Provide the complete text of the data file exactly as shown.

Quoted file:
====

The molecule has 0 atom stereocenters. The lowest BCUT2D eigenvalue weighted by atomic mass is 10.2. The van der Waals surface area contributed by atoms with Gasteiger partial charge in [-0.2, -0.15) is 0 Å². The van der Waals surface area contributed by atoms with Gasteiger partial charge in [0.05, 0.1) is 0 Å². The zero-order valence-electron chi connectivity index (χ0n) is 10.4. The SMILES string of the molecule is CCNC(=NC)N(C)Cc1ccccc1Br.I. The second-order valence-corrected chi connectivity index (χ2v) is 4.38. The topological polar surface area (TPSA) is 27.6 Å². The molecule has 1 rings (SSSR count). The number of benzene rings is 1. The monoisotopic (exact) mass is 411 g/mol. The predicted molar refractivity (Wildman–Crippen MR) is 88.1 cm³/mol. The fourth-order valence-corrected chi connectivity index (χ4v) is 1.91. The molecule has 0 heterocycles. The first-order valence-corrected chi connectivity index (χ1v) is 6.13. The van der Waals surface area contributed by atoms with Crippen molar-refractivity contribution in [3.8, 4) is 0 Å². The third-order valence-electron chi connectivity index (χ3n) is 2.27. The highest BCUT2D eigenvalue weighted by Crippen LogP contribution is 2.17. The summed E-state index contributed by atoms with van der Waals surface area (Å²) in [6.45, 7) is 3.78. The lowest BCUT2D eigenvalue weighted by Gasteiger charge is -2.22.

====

The molecule has 0 atom stereocenters. The lowest BCUT2D eigenvalue weighted by atomic mass is 10.2. The van der Waals surface area contributed by atoms with Gasteiger partial charge in [-0.2, -0.15) is 0 Å². The van der Waals surface area contributed by atoms with Gasteiger partial charge in [0.05, 0.1) is 0 Å². The zero-order valence-electron chi connectivity index (χ0n) is 10.4. The SMILES string of the molecule is CCNC(=NC)N(C)Cc1ccccc1Br.I. The second-order valence-corrected chi connectivity index (χ2v) is 4.38. The topological polar surface area (TPSA) is 27.6 Å². The molecule has 1 rings (SSSR count). The number of benzene rings is 1. The monoisotopic (exact) mass is 411 g/mol. The predicted molar refractivity (Wildman–Crippen MR) is 88.1 cm³/mol. The fourth-order valence-corrected chi connectivity index (χ4v) is 1.91. The molecule has 0 heterocycles. The first-order valence-corrected chi connectivity index (χ1v) is 6.13. The van der Waals surface area contributed by atoms with Crippen molar-refractivity contribution in [3.8, 4) is 0 Å². The third-order valence-electron chi connectivity index (χ3n) is 2.27. The highest BCUT2D eigenvalue weighted by Crippen LogP contribution is 2.17. The summed E-state index contributed by atoms with van der Waals surface area (Å²) in [6.45, 7) is 3.78. The lowest BCUT2D eigenvalue weighted by Gasteiger charge is -2.22.